The Abarth – fun, practical and one hooligan of a car and not a Fiat 500!
When my friend Tim told me he had an Abarth on order I must confess I didn’t really know what to expect – a new shape Fiat 500 with go faster stripes perhaps? Go faster stripes that warranted a four month lead time to take delivery? I didn’t get it.
Exactly four months and two days later, I pulled up in my 645ci at our usual meeting place on a crisp Autumn Sunday morning, I was waiting for Tim so we could head out and do what we did best – a Sunday drive. Good roads, a three course lunch and a catch up on life slotted in for good measure. I had the window down, listening out for cars passing by, trying to guess what they were. Simple things please simple minds don’t they?
“Porsche 996” – this next car approaching under load up the hill had to be a Porsche 911 from the early 2000’s I thought, the deep roar and pops from the exhaust confirmed it for me.
Except it wasn’t. It was Tim. Pulling up alongside me with a cheeky grin and shouting across from his drivers seat out through the passenger window he asked “What do you reckon then?”. I was most impressed. Tim walked me around his new Abarth, the black and red colour scheme looking menacing with the early morning mist haze still present. The upgraded Monza quad exhaust system was burbling away with purpose and aggression and the whole car looked a whole lot lower and wider than a regular Fiat 500, and upon stating this out loud I was told off immediately. “It’s not a Fiat, it’s an Abarth”.
Lesson learned and never forgotten.
Modernising a classic car to resemble the old model from long ago is a difficult task, and in my opinion two manufacturers did this well, Ford with their Mustang from 2005 or so and now Fiat with this 500, and for the sake of accuracy for our current context, this Abarth.
It is just spot on, the car gives off the vibe that every element of design through to production and choice of materials was thought through properly. The interior is a wonderful place to be and full of neat modern touches such as the USB interface on the upgraded Interscope stereo. The optional red leather finished this attractive package of nicely, Tim had ticked the options box perfectly.
I was pleasantly surprised when I spotted a clutch pedal and a gearlever…and knowing Tim’s driving style, if this new car was responsible for the huge grin on his face, it must be a mighty fine motor car.
Now my guess is most motoring journalists would never dream of writing about a car they had never driven, but I find it intriguing to pit a car that I don’t know, with a driver at the wheel that I do know, against a car that I know inside out with moi at the wheel…in short, I knew my Bmw 645ci very well, and spent many a mile across the UK’s varied terrain following or leading Tim in various cars. I had four consistent measures – the road, my 645ci, myself and Tim. The fifth element would slowly reveal its character and capabilities to me.
Operation Abarth began!
Setting off in North Weald, with some long sweeping bends and hills coming up, this was firmly my territory. Me and the mighty 645ci always had the edge on roads like this, they are not Tim’s cup of tea. Sport mode on, tiptronic mode engaged and the run flat tyres on my six playing ball as the road temperature was just right. It was all flowing perfectly and I became addicted to the V8 howl and loading the big six up into the corners. The rear view mirror should only have shown me sky. Instead I noted that Tim had also ticked the Xenon headlamp option, it took me four miles of studying the lights to twig this, but the first 3.9 miles were spent trying to lose the feisty little thing. I now understood why Tim pet named it the ‘Roller Skate’. I just could not leave the 1.4 Turbo Abarth behind, and in the bends and under braking it was just ‘there’, firmly behind me.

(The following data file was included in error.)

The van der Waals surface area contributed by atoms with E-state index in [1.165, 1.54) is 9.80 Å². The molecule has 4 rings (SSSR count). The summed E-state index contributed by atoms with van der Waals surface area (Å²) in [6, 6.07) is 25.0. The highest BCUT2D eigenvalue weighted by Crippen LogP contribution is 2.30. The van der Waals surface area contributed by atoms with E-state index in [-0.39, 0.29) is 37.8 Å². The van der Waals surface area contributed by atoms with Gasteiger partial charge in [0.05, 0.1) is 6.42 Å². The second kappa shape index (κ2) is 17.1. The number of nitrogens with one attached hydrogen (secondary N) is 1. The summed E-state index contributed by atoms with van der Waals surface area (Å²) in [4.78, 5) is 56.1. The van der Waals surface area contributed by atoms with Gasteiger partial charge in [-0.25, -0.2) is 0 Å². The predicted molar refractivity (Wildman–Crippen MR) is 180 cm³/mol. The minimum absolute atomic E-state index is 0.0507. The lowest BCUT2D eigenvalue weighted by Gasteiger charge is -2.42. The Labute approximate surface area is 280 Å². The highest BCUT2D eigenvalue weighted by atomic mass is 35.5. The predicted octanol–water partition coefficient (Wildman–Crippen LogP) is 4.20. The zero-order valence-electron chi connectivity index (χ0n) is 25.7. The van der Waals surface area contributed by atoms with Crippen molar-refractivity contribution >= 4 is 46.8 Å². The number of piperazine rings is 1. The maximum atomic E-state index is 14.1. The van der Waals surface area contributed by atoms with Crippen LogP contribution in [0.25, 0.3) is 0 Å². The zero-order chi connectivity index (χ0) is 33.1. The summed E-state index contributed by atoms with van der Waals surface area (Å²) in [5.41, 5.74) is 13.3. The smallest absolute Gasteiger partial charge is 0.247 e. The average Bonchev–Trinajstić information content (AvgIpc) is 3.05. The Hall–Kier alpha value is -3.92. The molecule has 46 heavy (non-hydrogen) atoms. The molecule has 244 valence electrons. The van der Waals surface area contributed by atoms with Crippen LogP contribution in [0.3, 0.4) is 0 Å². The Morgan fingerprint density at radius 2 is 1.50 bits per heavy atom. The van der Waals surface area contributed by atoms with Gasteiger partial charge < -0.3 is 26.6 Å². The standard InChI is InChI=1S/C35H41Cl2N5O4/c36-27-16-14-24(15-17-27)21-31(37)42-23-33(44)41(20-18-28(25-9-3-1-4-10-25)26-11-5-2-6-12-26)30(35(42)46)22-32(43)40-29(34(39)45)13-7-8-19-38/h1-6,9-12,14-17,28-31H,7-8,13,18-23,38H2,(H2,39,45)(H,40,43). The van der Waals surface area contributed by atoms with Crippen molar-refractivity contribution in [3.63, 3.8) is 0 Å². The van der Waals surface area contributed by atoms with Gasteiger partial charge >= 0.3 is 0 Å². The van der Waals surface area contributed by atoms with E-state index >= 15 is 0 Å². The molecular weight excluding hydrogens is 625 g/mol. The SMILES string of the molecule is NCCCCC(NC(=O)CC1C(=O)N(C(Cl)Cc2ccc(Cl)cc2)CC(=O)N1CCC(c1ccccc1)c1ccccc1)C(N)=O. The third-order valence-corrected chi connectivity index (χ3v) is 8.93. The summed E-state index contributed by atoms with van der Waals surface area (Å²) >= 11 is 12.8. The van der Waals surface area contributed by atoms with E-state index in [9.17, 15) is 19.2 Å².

We enter the tight twisty rougher roads, now in Tim’s territory. He is the point and squirt, hard brake, point and squirt King. I never stood a chance here but I was all the more determined and the big six got an extreme working out brakes and suspension wise until I could see her suffer no more, I pulled in and the Abarth screamed past, the Monza exhaust giving me a live demonstration of how the outer two tailpipes are deployed at higher RPM bypassing the silencer to emit what can only be described as a naughty growl.
Over our three course lunch Tim told me that his new pride and joy managed 40 mpg on a longer run, sat in the mid 30’s round town and today had averaged 30 mpg. I couldn’t bring myself to say that my six had averaged just 14 mpg, I simply took another bite of my burger.
When I asked him to describe it in three words he paused for a moment, put his knife and fork down and smiled – ‘fun, practical, hooligan‘.
And coming from the man who drives a rip-snorting SLK 55 AMG too, calling the Abarth a hooligan sustains a lot of clout with me. So, stay tuned Trade Classic readers for operation AMG that was carried out on quite possibly one of the best series of roads in the world.
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This article was written and published by Mike Atwall. Mike works for Trade Classics as an in-house journalist and copywriter and has many years’ experience in the classic car sector – for over 8 years he was the General Manager of the Classic Car Club in London and responsible for a fleet of over 100 cars worth multi-million pounds. So there’s not much Mike doesn’t know about makes, models, maintenance and idiosyncrasies of these old cars. Mike’s a true petrol head with a deep passion for the classics and he loves to talk cars all day, so why not write a reply on this article below.